How many times have you heard LCW attorneys tell you to timely and accurately complete performance evaluations? You likely hear this advice at every Employment Relations Consortium training you’ve attended. A recent case reminds us all how crucial honest performance evaluations and other forms of progressive discipline can be.
In the case of Dickerson v. Board of Trustees of Community College District No. 522, Bobby Dickerson was employed as a part-time janitor by an Illinois Community College District. Between 2005 and 2007, his supervisor gave him written warnings issued for his refusal to perform work assignments, failure to secure job-related equipment, and for leaving the worksite without permission. In 2005, 2006 and 2007, Dickerson applied for full-time positions with the district, but never succeeded. Shortly after his third failed attempt at a promotion, Dickerson complained to the district that he was being discriminated against because of his “personal traits” and a speech defect.
Dickerson then received a performance evaluation in December, 2007 for the period of November, 2006 through November, 2007. Dickerson received “unsatisfactory” ratings in three of the seven performance categories. The supervisor also provided written comments such as, “Dickerson is consistently late for work and needs to improve;” “jobs need to be redone because of not listening to the job instructions;” and that Dickerson “does only the bare minimum to meet job requirements.” Dickerson disagreed with the evaluation and filed a grievance with his union alleging the district gave him the evaluation in retaliation for his exercise of union activities.
In February, 2008, Dickerson filed a charge of discrimination with the Equal Employment Opportunity Commission (EEOC) alleging the district failed to promote him to a full-time position because it believed he was mentally disabled in violation of the Americans with Disabilities Act (ADA). Dickerson had a below average IQ which indicated “mild mental retardation.”
Shortly after filing the EEOC complaint, Dickerson approached the Vice President of Human Resources and asked what he should be doing differently in order to be promoted to a full-time position. The Vice President replied to the effect of, “you are suing your employer and you should not be suing your employer.”
In July, 2008, Dickerson’s supervisor performed a follow-up performance evaluation. The supervisor noted that Dickerson had not improved in the areas of being a team worker, communicating with his supervisor before leaving a task, or completing his share of the workload. The supervisor also noted in the evaluation that he had verbally warned Dickerson about his unsatisfactory performance several times and that he had personally spoken to Dickerson on “many occasions” about what he needed to do improve. The supervisor recommended termination and the Vice President of Human Resources agreed.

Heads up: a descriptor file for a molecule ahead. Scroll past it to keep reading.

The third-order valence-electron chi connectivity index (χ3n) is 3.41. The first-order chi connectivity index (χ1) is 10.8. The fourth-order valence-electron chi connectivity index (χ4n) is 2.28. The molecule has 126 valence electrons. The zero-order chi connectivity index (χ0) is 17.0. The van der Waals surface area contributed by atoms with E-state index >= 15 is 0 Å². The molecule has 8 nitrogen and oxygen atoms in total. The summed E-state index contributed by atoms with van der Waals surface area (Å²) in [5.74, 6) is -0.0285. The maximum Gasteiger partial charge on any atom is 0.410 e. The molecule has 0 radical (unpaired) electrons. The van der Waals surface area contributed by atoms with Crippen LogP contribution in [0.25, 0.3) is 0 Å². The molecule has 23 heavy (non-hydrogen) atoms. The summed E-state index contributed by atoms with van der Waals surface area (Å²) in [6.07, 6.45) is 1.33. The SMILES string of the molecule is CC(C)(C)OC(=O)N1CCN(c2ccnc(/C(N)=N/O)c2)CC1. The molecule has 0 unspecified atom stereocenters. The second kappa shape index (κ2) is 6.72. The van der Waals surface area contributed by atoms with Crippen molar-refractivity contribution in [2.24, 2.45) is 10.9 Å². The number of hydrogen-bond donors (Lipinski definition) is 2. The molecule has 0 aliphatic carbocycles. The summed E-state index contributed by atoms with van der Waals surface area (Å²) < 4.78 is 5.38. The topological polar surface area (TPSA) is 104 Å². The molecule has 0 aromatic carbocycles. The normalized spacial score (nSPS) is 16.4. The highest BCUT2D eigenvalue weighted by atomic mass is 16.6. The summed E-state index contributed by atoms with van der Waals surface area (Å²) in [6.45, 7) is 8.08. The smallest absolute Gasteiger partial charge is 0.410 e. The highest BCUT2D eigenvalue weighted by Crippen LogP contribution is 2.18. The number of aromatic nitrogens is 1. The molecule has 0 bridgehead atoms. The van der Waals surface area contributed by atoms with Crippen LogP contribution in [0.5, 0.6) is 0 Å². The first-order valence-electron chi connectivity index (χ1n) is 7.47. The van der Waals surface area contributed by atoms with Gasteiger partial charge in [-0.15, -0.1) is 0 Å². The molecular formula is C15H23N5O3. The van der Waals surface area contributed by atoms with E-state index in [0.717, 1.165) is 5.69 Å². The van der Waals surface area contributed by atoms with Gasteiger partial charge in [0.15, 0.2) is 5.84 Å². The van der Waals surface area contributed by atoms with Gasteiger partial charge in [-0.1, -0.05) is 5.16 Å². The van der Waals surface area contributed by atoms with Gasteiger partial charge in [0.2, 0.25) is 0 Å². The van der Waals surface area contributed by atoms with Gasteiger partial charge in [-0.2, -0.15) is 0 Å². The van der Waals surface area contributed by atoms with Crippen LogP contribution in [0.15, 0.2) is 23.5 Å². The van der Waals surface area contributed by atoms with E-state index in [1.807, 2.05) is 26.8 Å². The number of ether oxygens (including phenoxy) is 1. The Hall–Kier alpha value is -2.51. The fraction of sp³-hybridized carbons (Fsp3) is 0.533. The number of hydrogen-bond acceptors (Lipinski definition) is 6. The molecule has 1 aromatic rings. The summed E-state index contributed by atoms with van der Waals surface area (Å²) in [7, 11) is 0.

After Dickerson was terminated, he filed another EEOC charge alleging the district’s decision to terminate him was discriminatory. He further alleged the district retaliated against him for filing his discrimination charge. Dickerson later filed a civil suit. The district court granted summary judgment in favor of the district. Dickerson appealed, and the Seventh Circuit Court of Appeals affirmed the judgment in favor of the district.
The court held that under either the direct or indirect method, Dickerson failed to raise a genuine issue of fact that the district had discriminated against him or had retaliated against him, entitling the district to summary judgment.
As an initial matter, the court found that the statement made by the Vice President of Human Resources (that Dickerson should not be suing his employer if he wanted to be promoted) was “imprudent” and could be evidence of retaliatory animus attributable to the district. However, the appellate court found the statement was insufficient by itself to prove direct evidence of discrimination/retaliation in light of the overwhelming evidence that Dickerson’s work performance was the reason for his termination.
More importantly, as the Court noted:
“For a valid discrimination and retaliation claim under the ADA, an employee must show that he was meeting his employer’s legitimate employment expectations, and that he was performing his job satisfactorily.”
In this case, the record demonstrated that as far back as 2005, before Dickerson filed his discrimination complaints, he received warnings from his supervisors for failing to meet his work expectations. The Court also found that Dickerson received two poor performance evaluations that he disagreed with, but that did not result from unlawful discrimination.
This case is a good example of why honest, detailed and timely performance evaluations, verbal counselings, and written warnings are important. Not only does such documentation inform the employee of areas needed for improvement, but it can also be a valuable defense to a meritless claim of discrimination, harassment or retaliation.